Not every young eagle got to take flight Saturday, but they all had a good time anyway.
Once a year, as part of its open house festivities, Sun Valley Airpark’s Experimental Aircraft Association Young Eagles program members provide free airplane flights to children between the ages of 8 and 17.
Saturday’s flight program was cut short due to winds gusting up to 36 mph.
“In the four years we’ve been doing this, it’s the first time we’ve had to shut down early due to weather,” said Jim Lambert, owner of Sun Valley Airport. “We still got more than half the kids up before the winds got too strong.”
Representing aviation enthusiasts, the EAA is an international organization that promotes and supports recreational flying. The EAA’s Young Eagle program is designed to grow participation in general aviation through inspiring young people to learn to fly, Lambert said.
“It’s awesome,” said Braden Monroe, who along with his sister Shayden, were participating in the Young Eagles program for the second year.
“It’s windy, so that’s a little scary,” said their mother Tonya Monroe. “I’ve flown to Hawaii, but that was on a real plane. This is a great program for the kids though, they were really excited.”
The program flights last 15 to 20 minutes taking an educationally scenic tour along the west side of the Colorado River and south and east across the desert.
“I got to see my house,” said Shayden Monroe. “And the river; it looked really small. Last year they let us steer a little, but it was too windy today.”
The entire experience is designed to introduce kids to flying, show them the possibility of an aviation career, and that becoming a pilot is something attainable, Lambert said.
“Before the flight, Young Eagles take part in ground school and a pre-flight airplane safety check,” he said. “After they land, the kids receive a certificate, a flight log book, and a coupon to access free online ground school training.”
Volunteers from the Civil Air Patrol, high school ROTC, airline pilots, flight instructors, crop dusters, military recruiters and members of the Rio Colorado 99s, a local aviation club for women, were on hand to introduce kids to flying and the potential for a career in aviation.
“When I was 7 years old, one of my dad’s friends took me up for a flight,” said Rick Colburn, one of the event’s three volunteer pilots. “I was hooked.
Participating in these flights is my way to give it back to the kids. I love flying and taking kids up for their first flight. The look on their faces is just awesome.”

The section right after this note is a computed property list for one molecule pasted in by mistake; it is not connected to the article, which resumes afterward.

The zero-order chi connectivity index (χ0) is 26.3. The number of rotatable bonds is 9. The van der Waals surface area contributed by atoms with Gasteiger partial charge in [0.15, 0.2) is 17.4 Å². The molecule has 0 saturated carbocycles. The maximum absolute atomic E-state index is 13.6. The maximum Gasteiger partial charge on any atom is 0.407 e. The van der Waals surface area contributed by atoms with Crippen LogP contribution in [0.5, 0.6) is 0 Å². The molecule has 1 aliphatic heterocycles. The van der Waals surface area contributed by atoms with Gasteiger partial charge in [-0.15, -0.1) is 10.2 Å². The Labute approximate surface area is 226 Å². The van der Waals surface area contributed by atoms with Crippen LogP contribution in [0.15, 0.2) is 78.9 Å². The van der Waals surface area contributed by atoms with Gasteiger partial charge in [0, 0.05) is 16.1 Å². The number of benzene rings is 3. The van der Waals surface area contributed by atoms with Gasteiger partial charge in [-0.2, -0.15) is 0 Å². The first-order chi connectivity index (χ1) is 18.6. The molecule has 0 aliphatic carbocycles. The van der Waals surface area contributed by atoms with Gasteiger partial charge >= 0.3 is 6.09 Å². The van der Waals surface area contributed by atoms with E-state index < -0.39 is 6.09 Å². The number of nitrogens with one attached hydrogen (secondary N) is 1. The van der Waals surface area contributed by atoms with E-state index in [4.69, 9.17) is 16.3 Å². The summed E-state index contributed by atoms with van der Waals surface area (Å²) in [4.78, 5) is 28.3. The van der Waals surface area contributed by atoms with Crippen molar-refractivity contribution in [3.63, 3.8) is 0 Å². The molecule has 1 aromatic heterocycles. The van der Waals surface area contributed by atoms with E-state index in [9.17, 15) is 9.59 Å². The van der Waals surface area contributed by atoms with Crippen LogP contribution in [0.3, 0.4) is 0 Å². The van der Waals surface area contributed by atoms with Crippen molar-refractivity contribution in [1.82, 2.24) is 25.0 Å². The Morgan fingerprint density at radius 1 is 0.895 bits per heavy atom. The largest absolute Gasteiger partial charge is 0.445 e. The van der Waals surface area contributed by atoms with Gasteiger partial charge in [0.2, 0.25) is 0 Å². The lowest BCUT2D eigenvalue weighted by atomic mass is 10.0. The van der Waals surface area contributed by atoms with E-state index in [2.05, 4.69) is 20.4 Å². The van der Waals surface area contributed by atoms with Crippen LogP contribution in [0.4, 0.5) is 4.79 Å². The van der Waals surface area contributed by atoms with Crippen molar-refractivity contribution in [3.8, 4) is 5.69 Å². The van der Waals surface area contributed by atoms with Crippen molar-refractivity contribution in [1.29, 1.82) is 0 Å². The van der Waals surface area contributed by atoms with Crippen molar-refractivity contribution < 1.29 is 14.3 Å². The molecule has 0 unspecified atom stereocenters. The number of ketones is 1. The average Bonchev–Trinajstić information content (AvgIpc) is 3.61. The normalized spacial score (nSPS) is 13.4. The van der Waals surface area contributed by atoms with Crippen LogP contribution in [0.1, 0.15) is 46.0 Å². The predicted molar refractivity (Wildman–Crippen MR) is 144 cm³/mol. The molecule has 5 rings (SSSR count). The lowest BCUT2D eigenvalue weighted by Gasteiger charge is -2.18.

Eleven-year-old Nicholas Tierini said, “I’ve been on a plane before, to California, but it was a lot bigger. This one felt way lighter; sitting in the back, I could see the river, and housing, it was crazy. It was an amazing experience, I can’t wait to do it again.”
Sun Valley Airport is a privately owned airpark community open to the public, Lambert said.
“As part of the open house, we’re here to introduce ourselves to our neighbors,” he said. “Many people don’t know we’re here, although the airstrip was paved back in the mid-1980s. We all love flying and planes, and welcome the opportunity to share that with others.
“We had wonderful support from the community this year for the Young Eagles flights, including Hooches, Fort Mohave Community Bank, the Kiwanis Noon Club, and Paradise Aviation out of Needles. Their sponsorship paid for the aviation fuel for the flights this year.”
The last flight of the day was a mixed bag for the Urbanczyk family; three of the four Urbanczyk children were able to get their flight.
“They were lucky,” said Robert McDonald, Civil Air Patrol cadet junior airman. “They were picked randomly, because someone didn’t show up.”
Rick Colburn introduced the Urbanczyk children, 8-year-old Hayden, 10-year-old Rhett, and 13-year-old Hannah, to flying.
All three of the first time flyers said they couldn’t wait to do it again.
Hannah Urbanczyk said, “The view was the best. Cars were like little ants. I’m not sure I liked it all, but it was pretty exciting up there.”
“We know of kids who have gone on to become airline or military pilots as a result of their participation in this program,” he said. “Our goal with the Young Eagles program is to help show kids that whether as a career or for fun, becoming a pilot is attainable.”
Colleen Urbanczyk said 12-year-old Addie had been hesitant to take a flight without her siblings. So Stan Gatewood took her out to his plane and gave her a tour.
“Is it as complicated as it looks?” Addie asked.
“Compared to a 747, it’s pretty simple,” Gatewood told her.
“Now I can’t wait to go,” Addie said.